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3 Ways to Ensure Good Performance for Cloud-Based Systems

3 Ways to Ensure Good Performance for Cloud-Based Systems

3 Ways to Ensure Good Performance for Cloud-Based Systems

Written by David Linthicum exclusively for Nelson Hilliard

Those moving to the cloud are often taken aback by system performance surprises after deployment.  Some are good surprises, such as the ability for cloud-based resources to auto-provision the resources required to manage huge data and computing loads.  Some are bad surprises, such as the unexpected latency when transmitting data back and forth over the open Internet. 

So, how can we avoid these surprises as we move to cloud computing?   Here are three things to consider:

First, understand the model for most public cloud-based resources.  Processing that occurs within the cloud (we’ll call this intra-cloud) is typically fast, considering that all communications occur internally and resources may be allocated and de-allocated for use by your process.  Thus, you want to leverage the intra-cloud model as much as possible. 

However, many design their public cloud-based system so that they are “chatty,” or communicating back to a system, or a user interface back within the enterprise.  Thus, they are subject to the latency of leveraging the open Internet as a communication mechanism.  The more you avoid communicating back to the enterprise, the better your cloud computing system will perform.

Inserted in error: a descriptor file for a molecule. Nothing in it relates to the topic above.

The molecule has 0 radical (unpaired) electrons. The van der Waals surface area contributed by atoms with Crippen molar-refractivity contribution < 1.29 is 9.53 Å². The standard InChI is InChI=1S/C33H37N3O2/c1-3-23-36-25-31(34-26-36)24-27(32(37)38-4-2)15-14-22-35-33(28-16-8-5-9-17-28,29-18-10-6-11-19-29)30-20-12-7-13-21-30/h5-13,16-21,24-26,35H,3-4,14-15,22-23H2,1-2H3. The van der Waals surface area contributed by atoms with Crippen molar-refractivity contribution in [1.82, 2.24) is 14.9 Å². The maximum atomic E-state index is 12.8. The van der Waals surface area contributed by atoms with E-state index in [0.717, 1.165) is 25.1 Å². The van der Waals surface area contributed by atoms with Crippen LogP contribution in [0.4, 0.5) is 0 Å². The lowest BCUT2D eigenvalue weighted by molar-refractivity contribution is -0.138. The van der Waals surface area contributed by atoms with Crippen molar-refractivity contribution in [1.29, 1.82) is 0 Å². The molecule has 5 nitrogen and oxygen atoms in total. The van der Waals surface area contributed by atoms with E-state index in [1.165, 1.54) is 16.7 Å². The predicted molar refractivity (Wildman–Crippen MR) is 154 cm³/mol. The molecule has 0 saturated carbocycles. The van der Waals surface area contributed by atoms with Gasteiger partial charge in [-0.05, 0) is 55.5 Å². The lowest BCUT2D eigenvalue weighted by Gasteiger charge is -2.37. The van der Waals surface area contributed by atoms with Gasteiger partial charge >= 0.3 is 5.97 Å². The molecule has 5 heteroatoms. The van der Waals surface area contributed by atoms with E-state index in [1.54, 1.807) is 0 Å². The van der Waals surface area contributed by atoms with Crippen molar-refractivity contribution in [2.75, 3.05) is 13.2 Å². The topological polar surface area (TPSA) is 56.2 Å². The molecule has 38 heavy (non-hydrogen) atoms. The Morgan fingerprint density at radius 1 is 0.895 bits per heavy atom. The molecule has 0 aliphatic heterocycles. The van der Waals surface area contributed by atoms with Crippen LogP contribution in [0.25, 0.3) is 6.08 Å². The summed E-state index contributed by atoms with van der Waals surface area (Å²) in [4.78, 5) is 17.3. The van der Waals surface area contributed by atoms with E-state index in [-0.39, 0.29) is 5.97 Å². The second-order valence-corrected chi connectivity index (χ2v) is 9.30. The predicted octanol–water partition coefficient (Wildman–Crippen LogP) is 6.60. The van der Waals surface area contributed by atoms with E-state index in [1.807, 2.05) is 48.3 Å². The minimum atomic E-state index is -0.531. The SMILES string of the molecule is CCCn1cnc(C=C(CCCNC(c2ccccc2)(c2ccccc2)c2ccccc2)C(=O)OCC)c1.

Second, look at the legal angle, such as the SLAs (Service Level Agreements).  Your only leverage to hold your cloud provider’s feet to the fire is contained within these SLAs that were put in place in the beginning.  These typically state performance expectations, including response times, and how lacking performance will be dealt with in terms of financial penalties.  Indeed, I’ve had users that are owed money at the end of the month due to logged performance issues and outages.  You’ll find that public cloud computing providers typically live up to these SLA, as long as they are structured and written correctly. 

Finally, consider a private cloud.  Cloud computing has three core models: Public, where the consumption of cloud computing services are remotely hosted by a provider who sells these services to all who will pay.  Private, meaning you purchased the hardware and software and set up a private cloud provider within your data centre.  Hybrid leverages both the private and public models. 

Private clouds provide very similar benefits of public cloud computing, but you have to purchase, host, and operate the hardware and software.  One of the core benefits is performance.  The cloud is down the hall, and not hosted several thousand miles away.  However, you still have the benefits of core cloud computing services, including self- and auto-provisioning.  Moreover, enterprises typically view private clouds as more secure, but it really depends upon how you design security into them.

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David S. Linthicum is a managing director and chief cloud strategy officer at Deloitte Consulting, and an internationally recognized industry expert and thought leader.
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